Lower rate of stamp duty on commercial may have been more appropriate to remain competitive
There was a clear focus in Budget 2018 on a range of property related measures, including a significant hike in the commercial stamp duty rate, as well an increase in the vacant site levy.
Commenting on these measures, Padraic Whelan, Tax and Real Estate Partner at Deloitte commented:
“A rate increase in stamp duty on commercial property was viewed as needed in the light of tax cuts in other areas which had to be funded. It had been mooted that the rate would be increased to 4%, as opposed to 6%. This may have been fairer and would keep us competitive in our offering to foreign investors. The impact that this will have on transactions remains to be seen.
“There were limited measures in the budget to retain investors in the market or drive supply. In fact, the vacant site levy is to be increased to 7%, which in turn will have to be passed on to purchasers of residential units. Most developers and funds who buy lands with a view to developing it have to go through a long planning process and fund it from their own equity and even then a bank will not lend on an entire site but more likely to do so in phases. In the meantime it looks like the levy will have to be paid. This measure may need further thought and we await further detail in the Finance Bill.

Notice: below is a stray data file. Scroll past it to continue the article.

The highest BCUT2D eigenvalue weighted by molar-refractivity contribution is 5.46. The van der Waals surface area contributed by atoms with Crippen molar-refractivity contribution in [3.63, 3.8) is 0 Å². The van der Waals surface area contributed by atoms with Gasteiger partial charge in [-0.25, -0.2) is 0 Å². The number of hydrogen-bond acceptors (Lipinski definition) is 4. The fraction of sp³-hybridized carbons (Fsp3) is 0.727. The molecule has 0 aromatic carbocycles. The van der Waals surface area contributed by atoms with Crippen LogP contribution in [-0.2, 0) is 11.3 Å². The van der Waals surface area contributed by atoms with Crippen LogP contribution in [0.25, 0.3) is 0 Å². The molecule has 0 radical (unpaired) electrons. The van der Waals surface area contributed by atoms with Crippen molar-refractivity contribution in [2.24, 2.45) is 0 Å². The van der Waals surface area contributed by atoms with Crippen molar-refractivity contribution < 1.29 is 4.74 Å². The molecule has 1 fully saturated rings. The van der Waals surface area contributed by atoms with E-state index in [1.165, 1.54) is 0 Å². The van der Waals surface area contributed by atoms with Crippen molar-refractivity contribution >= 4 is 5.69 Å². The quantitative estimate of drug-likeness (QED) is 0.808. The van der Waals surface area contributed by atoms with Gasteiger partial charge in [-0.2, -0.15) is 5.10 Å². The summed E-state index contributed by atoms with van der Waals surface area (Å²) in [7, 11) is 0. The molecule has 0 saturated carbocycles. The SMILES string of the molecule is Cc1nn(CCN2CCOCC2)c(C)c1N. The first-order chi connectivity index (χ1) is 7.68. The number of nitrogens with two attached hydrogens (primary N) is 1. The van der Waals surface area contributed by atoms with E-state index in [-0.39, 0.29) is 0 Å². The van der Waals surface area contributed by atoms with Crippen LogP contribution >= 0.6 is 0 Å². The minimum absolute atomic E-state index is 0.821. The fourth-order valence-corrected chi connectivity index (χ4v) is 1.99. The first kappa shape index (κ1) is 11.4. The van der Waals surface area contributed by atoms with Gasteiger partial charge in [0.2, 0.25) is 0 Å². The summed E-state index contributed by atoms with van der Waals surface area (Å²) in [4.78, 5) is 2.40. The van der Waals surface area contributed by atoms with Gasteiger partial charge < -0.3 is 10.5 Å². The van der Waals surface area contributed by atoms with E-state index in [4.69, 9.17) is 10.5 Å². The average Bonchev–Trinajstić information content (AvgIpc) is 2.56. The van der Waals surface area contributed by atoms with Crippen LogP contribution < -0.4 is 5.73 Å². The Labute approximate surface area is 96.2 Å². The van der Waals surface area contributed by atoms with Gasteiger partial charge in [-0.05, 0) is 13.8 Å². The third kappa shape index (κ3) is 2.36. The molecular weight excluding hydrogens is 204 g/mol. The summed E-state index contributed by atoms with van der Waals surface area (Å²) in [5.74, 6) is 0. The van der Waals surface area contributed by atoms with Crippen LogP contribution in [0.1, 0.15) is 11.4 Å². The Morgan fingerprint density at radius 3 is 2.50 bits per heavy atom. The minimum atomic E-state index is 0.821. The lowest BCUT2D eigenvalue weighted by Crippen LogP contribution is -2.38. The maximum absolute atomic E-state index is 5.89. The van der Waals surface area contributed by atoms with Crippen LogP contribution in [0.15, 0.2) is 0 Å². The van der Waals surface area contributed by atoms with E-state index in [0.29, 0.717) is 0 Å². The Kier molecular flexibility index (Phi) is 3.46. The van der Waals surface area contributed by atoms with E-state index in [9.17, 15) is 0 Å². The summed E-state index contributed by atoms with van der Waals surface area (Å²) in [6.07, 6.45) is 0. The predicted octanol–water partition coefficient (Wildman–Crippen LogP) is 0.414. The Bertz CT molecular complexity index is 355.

“There was a change in the seven year capital gains tax exemption for investors which allows for an exit after four years. This will help straddle the exit for some investors who want to sell earlier. It’s interesting that some commentators generally felt this measure was being used to hoard land for sale; however a developer or fund buying land to develop and sell would not be entitled to claim it.
“It will be important to closely monitor the overall impact of the tax and non-tax measures announced today in terms of outcomes on the commercial and residential property sectors.”
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